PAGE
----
Apple's high-end iPhones are known for their sleek metal casings. The company spent years perfecting the machining of the iPhone 4 and then the iPhone 5 cases. Other manufacturers have done the same with their high-end smartphones, most notably HTC with its One smartphone. Apple's largest competitor, Samsung, has taken a different route, crafting its Galaxy smartphone lineup out of a tough plastic.
This year, Apple finally turned to plastic to keep costs down. The new iPhone 5C breaks away from Apple tradition and is cased in a polycarbonate plastic. The company unapologetic about this decision.
The iPhone 5C, in fact, could be a preview of things to come for the smartphone industry. Industry analyst firm IHS today estimates that the market for molded plastic components for phones will rise rapidly in the coming years. The market is already predicted to hit $3.5 billion this year, up slightly from last year's $3.3 billion. In the coming years, though, the plastics market for phones is expected by IHS to hit $4.5 billion by 2017, a full 27% increase over four years. The total weight of plastic resin used in phones in 2017 is expected to be 336,000 metric tons.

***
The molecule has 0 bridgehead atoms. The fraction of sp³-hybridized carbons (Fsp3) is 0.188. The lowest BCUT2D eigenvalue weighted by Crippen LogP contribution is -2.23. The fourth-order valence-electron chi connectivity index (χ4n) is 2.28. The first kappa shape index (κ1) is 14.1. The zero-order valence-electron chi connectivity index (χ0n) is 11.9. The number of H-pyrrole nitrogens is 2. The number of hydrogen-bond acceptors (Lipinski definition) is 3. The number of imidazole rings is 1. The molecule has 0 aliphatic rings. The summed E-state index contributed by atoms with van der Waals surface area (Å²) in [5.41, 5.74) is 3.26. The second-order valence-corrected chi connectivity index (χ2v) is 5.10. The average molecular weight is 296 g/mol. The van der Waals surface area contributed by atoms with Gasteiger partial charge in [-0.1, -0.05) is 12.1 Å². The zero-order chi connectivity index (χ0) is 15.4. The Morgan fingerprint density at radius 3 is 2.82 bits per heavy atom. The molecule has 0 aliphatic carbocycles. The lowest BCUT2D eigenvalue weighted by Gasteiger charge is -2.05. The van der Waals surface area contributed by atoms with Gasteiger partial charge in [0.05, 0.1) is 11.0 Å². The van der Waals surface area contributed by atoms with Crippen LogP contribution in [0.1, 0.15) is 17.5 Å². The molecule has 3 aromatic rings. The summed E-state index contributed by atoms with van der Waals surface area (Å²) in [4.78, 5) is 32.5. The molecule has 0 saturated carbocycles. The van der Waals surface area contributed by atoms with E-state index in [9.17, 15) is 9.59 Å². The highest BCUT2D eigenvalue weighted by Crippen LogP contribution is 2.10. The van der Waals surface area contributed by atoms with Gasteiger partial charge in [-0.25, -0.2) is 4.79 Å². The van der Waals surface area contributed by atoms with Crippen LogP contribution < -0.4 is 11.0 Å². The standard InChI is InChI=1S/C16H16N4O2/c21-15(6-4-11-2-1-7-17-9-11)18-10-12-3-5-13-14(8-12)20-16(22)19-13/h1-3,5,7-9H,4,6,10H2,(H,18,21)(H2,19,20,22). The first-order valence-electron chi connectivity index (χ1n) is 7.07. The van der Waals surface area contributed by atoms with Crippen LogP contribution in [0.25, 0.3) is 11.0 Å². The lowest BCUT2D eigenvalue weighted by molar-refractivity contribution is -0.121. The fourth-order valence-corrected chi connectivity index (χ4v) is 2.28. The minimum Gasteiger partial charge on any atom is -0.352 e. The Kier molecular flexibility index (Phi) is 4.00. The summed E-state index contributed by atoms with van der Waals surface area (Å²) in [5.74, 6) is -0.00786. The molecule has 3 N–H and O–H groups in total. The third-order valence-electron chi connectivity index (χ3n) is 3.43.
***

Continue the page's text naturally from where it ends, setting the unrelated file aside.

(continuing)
“Plastic components are becoming increasingly important in mobile handsets, and especially in smartphones,” said Kristin Squires, a chemicals industry consultant at IHS. “Amid rising competition in the market, smartphone original equipment manufacturers (OEM) are seeking ways to drive down costs for raw materials, manufacturing and assembly. Plastic offers multitude ways to cut these expenses.”